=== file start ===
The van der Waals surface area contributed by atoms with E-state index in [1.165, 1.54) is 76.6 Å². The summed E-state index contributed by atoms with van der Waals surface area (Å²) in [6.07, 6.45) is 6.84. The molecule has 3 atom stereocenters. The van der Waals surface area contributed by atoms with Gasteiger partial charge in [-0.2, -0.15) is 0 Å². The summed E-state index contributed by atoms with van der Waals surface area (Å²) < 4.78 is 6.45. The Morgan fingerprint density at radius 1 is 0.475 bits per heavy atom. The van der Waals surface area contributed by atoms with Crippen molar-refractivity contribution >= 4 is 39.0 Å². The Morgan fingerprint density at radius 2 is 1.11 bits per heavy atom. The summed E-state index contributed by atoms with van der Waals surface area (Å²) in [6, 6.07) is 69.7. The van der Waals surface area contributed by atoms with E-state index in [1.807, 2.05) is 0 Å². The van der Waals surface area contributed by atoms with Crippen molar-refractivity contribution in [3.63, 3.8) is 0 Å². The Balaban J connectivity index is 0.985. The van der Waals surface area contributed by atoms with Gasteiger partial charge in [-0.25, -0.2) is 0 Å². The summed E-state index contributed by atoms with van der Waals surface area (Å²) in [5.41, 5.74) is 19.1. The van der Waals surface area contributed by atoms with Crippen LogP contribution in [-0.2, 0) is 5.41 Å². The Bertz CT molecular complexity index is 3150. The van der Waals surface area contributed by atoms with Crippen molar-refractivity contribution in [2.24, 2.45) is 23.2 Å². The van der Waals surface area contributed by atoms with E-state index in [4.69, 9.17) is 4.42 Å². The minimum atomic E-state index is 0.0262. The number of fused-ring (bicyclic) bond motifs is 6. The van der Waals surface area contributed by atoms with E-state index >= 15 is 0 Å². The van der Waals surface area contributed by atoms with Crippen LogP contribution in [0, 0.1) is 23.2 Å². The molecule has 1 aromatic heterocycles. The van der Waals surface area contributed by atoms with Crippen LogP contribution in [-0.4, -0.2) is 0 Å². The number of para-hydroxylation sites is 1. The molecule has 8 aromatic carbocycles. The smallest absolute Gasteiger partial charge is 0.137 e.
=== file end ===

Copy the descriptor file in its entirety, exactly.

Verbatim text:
The van der Waals surface area contributed by atoms with E-state index in [1.165, 1.54) is 76.6 Å². The summed E-state index contributed by atoms with van der Waals surface area (Å²) in [6.07, 6.45) is 6.84. The molecule has 3 atom stereocenters. The van der Waals surface area contributed by atoms with Gasteiger partial charge in [-0.2, -0.15) is 0 Å². The summed E-state index contributed by atoms with van der Waals surface area (Å²) < 4.78 is 6.45. The Morgan fingerprint density at radius 1 is 0.475 bits per heavy atom. The van der Waals surface area contributed by atoms with Crippen molar-refractivity contribution >= 4 is 39.0 Å². The Morgan fingerprint density at radius 2 is 1.11 bits per heavy atom. The summed E-state index contributed by atoms with van der Waals surface area (Å²) in [6, 6.07) is 69.7. The van der Waals surface area contributed by atoms with E-state index in [1.807, 2.05) is 0 Å². The van der Waals surface area contributed by atoms with Crippen molar-refractivity contribution in [3.63, 3.8) is 0 Å². The Balaban J connectivity index is 0.985. The van der Waals surface area contributed by atoms with Gasteiger partial charge in [-0.25, -0.2) is 0 Å². The summed E-state index contributed by atoms with van der Waals surface area (Å²) in [5.41, 5.74) is 19.1. The van der Waals surface area contributed by atoms with Crippen LogP contribution in [-0.2, 0) is 5.41 Å². The Bertz CT molecular complexity index is 3150. The van der Waals surface area contributed by atoms with Crippen molar-refractivity contribution in [2.24, 2.45) is 23.2 Å². The van der Waals surface area contributed by atoms with E-state index in [4.69, 9.17) is 4.42 Å². The minimum atomic E-state index is 0.0262. The number of fused-ring (bicyclic) bond motifs is 6. The van der Waals surface area contributed by atoms with E-state index >= 15 is 0 Å². The van der Waals surface area contributed by atoms with Crippen LogP contribution in [0, 0.1) is 23.2 Å². The molecule has 1 aromatic heterocycles. The van der Waals surface area contributed by atoms with Crippen LogP contribution in [-0.4, -0.2) is 0 Å². The number of para-hydroxylation sites is 1. The molecule has 8 aromatic carbocycles. The smallest absolute Gasteiger partial charge is 0.137 e.